If you wait twenty years for something, you figure the payoff should be special. It is indeed if you read Maryemma Graham’s massive biography of Margaret Walker, The House Where My Soul Lives. An absolute artist of the archive, Graham has provided a definitive “life” of a major, if not always properly acknowledged, literary and cultural figure of the twentieth century.
A free-spirited, outspoken, and often willful child---even while sickly and frail---Walker knew from childhood that she wanted to become a writer and kept journals beginning at a young age. Therefore, we see glimpses of her early drive to master poetic forms and to live an exemplary life in line with her firm spiritual commitments. The trail is never an easy one for Walker; she continually battled poor physical and mental health. But determination emerges as perhaps her strongest trait. Graham masterfully charts the journey from Walker’s 1915 birth in Birmingham, Alabama, to her coming of age in New Orleans, which included meeting Langston Hughes, to her graduation from Northwestern University in 1935. By then, she was close to publishing her signature poem “For My People” and had drafted 300 pages of what would become Jubilee, a historical novel published three decades later. During the 1930s, Walker also worked on the Federal Writers’ Project in Chicago and was the central energy, a point not often made in scholarship but a point Graham makes clear, in the South Side Writers Group, which included Richard Wright, Arna Bontemps, Frank Marshall Davis, Marian Minus, and Fern Gayden.
Of course, most readers familiar with Walker will be anxious to read about the failed Walker-Wright friendship, which ultimately served Wright better in literary terms than it did Walker. Walker even suggests that her own writing is the source of the opening scene of Native Son. However, Graham doesn’t provide any documentation to support Walker’s charge. Nonetheless, Graham is clearer than any other scholar about the relationship shared by the two writers, but we still don’t know the precise reason for their estrangement.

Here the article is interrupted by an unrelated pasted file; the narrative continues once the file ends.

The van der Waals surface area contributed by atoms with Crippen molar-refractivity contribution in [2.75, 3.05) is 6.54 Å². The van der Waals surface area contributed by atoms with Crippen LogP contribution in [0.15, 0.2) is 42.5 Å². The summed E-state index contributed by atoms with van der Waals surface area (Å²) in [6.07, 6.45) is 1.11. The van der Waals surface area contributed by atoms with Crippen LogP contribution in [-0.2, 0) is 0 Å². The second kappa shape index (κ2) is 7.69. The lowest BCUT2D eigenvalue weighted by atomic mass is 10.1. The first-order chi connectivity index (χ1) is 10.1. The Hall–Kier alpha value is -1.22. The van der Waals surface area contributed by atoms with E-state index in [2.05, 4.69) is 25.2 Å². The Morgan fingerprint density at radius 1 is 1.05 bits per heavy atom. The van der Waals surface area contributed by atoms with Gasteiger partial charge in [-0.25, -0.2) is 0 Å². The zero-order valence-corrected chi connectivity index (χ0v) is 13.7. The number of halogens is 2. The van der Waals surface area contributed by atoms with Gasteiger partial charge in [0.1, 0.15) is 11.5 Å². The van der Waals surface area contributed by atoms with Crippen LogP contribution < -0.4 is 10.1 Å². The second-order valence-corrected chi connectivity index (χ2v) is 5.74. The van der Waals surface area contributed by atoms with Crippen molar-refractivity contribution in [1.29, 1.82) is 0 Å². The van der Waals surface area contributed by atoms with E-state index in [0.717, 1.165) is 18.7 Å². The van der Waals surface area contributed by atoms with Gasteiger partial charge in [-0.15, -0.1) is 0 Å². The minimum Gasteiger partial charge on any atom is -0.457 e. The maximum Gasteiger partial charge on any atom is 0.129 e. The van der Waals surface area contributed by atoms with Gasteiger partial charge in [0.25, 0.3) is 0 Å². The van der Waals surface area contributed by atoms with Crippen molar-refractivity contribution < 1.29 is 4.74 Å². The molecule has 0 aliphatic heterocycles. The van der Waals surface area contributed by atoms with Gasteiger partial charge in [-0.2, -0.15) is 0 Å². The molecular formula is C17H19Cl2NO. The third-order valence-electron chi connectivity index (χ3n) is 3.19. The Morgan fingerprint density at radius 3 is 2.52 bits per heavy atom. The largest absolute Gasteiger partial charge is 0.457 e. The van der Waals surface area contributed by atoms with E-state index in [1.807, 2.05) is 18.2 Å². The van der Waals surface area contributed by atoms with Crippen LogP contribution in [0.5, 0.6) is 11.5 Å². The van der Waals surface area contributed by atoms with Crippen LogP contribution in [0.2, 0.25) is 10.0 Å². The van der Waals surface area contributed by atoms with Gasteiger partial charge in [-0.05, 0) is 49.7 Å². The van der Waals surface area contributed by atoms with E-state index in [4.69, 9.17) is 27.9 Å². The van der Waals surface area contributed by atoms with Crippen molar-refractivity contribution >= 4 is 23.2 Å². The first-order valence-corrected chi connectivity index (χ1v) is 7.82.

By the time Wright’s watershed novel appeared in 1940, Walker had left Chicago to pursue a master’s degree at the University of Iowa. She graduated that August having completed the volume For My People, for which she received the prestigious Yale Series of Younger Poets award. It was one of the two peaks of her artistic career. The second was the publication of Jubilee in 1966, by which time she was a wife, mother of four, holder of a PhD from Northwestern, and a dynamic professor at Jackson State College in Mississippi. She was also on the way to becoming a litigant, as she brought a plagiarism suit against Alex Haley, charging that Haley drew explicitly from Jubilee to write Roots. Graham documents how Haley was eventually discredited, though Walker lost the lawsuit. In fact, she seems to be the only one who sued Haley who lost even though her case was as strong as any other.
Over the closing decades of her career, Walker was a restless creative, formidable intellect, and indefatigable institution builder. She planned more creative works than she could possibly complete, penned voluminous political commentary, and built the institute that now stands as the Margaret Walker Center at Jackson State University. Graham covers all this in painstaking detail as she rounds out the best portrait of Walker and the fullest description of the metaphorical Walker house---a space constructed with religion, radicalism, humanism, and proto-feminism---that we are likely to get. This book is adroit, even brilliant, befitting its subject.